Studies show a drug developed by Ono Pharmaceutical not only shrank tumors in some terminal cancer patients, but succeeded in destroying cancer cells altogether in others.
On April 11, the drug's inventors made a surprise announcement ahead of the company's earnings report in May. Sales of the drug will likely grow almost sixfold to 126 billion yen (US$1.18 billion) in the year to March 2017 from 21.2 billion yen in the previous year. It was a conservative estimate for the company but nonetheless an indication that they have high hopes for the new product.
The drug, called Opdivo or nivolumab, is a new-generation cancer treatment. In contrast to conventional anti-cancer drugs, which work by attacking cancer cells directly, Opdivo prevents cancer cells from attaching to certain targets called immune checkpoint proteins. In this way, Opdivo allows immune system to fight cancer cells and, in some cases eliminate them completely. "The treatment is effective against cancer cells in various organs and tissues," says Yutaka Kawakami, professor at Keio University's Institute for Advanced Medical Research. "The era of cancer immunotherapy has arrived," he added.
Treating lung cancer
Opdivo went on sale as a treatment for malignant melanoma, a type of skin cancer, in September 2014. Initial sales were a mere 2.5 billion yen due to its limited target.
Ono Pharmaceutical's Opdivo immunotherapy drug is proving far more effective than existing anti-cancer drugs.
But sales spiked after it received government approval in December 2015 for the treatment of advance nonsmall cell cancer, the type found in over 80% of lung cancer patients. "The advent of Opdivo has been transforming lung cancer treatment itself," said Yoichi Nakanishi, a professor at Kyushu University and an expert in lung cancer treatment.
Lung cancer is an extremely common form of cancer, claiming over 70,000 lives a year in Japan alone. Ono Pharmaceutical estimates that the number of patients on Opdivo will triple from around 5,000 to over 15,000 once lung cancer patients start using the drug.
Opdivo offers hope to people with nowhere else to turn. Despite a range of anticancer drugs being available, many lung cancer patients find themselves running out of options as cancer cells often become resistant after a short period. There are also targeted drugs that interfere with specific molecules to prevent cancer cells from growing, but this approach is only viable for certain types of tumors.
Many doctors are increasingly supportive of using Opdivo due to its effect on drug-resistant cancer cells. In many clinical trials around the world, the effectiveness has been so great that comparative studies between Opdivo and existing anti-cancer drugs have been abandoned. The drug is now the recommended choice in certain places.
There are problems, however. For reasons that are as yet unclear, Opdivo is only suitable for certain types of cancers. So far about 30% of patients on the drug have shown remarkable progress. For the rest, the effects have been minor at best.
Side effects are also a significant problem. As an immunotherapy drug, Opdivo has relatively few known side effects compared with existing anti-cancer treatments. However, they do exist and are something of an unknown quantity. Researchers are only just beginning to understand that some of them can be critical. "Cases [of side effects] that were unimaginable in conventional cancer treatment are emerging, such as fulminant diabetes and myasthenia gravis," professor Nakanishi said.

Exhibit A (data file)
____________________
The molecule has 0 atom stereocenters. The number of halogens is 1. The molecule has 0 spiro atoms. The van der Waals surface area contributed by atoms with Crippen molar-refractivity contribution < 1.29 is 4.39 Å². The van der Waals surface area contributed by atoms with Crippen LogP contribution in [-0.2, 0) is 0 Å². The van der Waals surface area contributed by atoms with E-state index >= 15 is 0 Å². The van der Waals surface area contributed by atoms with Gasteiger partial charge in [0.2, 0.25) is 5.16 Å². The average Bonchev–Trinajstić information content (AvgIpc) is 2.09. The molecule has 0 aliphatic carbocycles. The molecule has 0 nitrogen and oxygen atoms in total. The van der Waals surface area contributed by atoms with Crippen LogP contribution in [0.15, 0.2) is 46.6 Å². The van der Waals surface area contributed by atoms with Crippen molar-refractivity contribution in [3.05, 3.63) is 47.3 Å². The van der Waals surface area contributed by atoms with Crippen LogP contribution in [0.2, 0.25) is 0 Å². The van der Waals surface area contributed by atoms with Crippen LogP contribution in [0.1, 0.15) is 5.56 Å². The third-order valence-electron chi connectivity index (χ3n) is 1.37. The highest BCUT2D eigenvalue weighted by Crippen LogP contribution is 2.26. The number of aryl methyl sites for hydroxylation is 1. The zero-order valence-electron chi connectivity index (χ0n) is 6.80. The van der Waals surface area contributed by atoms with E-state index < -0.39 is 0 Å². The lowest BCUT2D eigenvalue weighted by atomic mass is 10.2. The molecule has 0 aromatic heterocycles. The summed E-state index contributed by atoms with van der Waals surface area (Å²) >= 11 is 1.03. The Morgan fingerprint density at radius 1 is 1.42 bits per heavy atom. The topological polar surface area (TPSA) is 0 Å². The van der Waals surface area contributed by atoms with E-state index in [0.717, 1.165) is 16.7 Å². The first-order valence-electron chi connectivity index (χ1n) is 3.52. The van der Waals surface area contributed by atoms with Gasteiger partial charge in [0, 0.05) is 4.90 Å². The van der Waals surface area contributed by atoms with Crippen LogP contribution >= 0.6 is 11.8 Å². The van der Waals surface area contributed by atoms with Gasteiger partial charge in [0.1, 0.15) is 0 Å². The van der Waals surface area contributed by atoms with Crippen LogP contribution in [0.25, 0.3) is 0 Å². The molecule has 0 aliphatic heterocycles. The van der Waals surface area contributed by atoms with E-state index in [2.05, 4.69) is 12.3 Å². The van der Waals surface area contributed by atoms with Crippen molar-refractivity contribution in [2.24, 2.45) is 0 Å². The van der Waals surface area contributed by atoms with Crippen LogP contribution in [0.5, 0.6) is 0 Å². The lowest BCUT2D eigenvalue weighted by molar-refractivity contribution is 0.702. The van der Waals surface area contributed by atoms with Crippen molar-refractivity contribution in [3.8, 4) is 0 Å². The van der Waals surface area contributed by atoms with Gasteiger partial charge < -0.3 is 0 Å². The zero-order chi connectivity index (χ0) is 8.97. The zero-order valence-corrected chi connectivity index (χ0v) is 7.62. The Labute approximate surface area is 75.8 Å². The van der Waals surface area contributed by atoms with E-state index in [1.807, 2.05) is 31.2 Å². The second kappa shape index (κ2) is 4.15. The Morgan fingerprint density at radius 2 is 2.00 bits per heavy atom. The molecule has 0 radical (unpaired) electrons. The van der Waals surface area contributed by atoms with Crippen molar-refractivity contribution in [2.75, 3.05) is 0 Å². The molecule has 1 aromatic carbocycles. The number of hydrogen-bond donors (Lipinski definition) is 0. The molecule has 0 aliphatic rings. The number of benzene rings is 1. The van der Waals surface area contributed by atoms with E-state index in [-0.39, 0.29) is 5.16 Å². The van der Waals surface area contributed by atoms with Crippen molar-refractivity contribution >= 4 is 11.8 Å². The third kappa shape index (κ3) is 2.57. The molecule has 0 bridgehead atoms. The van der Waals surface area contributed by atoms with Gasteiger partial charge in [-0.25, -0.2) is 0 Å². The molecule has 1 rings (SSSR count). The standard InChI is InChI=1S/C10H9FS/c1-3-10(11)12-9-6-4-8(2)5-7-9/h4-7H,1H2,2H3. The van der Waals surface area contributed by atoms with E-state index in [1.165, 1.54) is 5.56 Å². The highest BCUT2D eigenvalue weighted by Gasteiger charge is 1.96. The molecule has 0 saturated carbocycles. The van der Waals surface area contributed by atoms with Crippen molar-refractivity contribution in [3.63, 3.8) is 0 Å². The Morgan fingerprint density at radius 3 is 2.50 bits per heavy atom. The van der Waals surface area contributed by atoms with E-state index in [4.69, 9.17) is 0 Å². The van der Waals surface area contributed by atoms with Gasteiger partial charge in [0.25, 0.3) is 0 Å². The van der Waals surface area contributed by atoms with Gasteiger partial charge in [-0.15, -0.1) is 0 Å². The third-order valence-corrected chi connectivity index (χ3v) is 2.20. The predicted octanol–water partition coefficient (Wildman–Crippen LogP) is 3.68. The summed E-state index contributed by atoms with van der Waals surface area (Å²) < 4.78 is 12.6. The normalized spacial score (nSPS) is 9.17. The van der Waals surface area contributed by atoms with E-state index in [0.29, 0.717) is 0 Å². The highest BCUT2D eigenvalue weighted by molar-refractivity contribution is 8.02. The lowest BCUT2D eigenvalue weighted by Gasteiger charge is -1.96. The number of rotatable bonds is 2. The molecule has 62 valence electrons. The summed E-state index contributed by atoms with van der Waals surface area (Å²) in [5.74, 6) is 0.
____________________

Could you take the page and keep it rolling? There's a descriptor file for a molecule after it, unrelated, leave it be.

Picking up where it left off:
However, the biggest hurdle by far is cost. At around 730,000 yen per 100mg, Opdivo comes at a price. Over the course of a year, the cost of lung cancer treatment can exceed 30 million yen. According to the Finance Ministry's Fiscal System Council, using Opdivo will increase the country's medical expenses by as much as 1.75 trillion yen. Ono Pharmaceutical's surprise announcement would appear to contradict those figures.
On April 17, a presentation by major American pharmaceutical company Bristol-Myers Squibb sent shockwaves through the medical establishment. The findings were reported to a session on cancer immunotherapy at a meeting of the American Association for Cancer Research in New Orleans. The company claimed it had conducted a clinical trial where cancer cells all but disappeared from terminal melanoma patients taking Opdivo together with Yervoy, an immunotherapy drug developed by Bristol-Myers. Out of all the subjects, 22% saw their cancer cells reduced to almost zero, the company said.
The two-year survival rate for those on the double-drug regimen was an impressive 69%. The five-year rate for patients who only took Opdivo was also a respectable 34% compared with the 15-20% rate for conventional treatments. "Both the combination treatment and Optivo alone showed overwhelmingly good results," professor Kawakami said.
Yervoy, which was approved in the U.S. and Europe in 2011, attracted global attention in 2013 as an immune checkpoint inhibitor. More than half the melanoma patients who were on the Opdivo-Yervoy combination saw cancer cells reduced in size. The success led to cancer immunotherapy being declared "Breakthrough of the Year" in 2013 by the Science magazine.
Given the official confirmation of the success presented in April, expectations are likely to grow further. Competition among the world's big drug companies to develop new inhibitors is also expected to gain momentum. It is hoped the new approach will play a key role in a market estimated to be worth 4 trillion yen to 5 trillion yen. Moreover, it could offer renewed hope to millions of patients all over the world.
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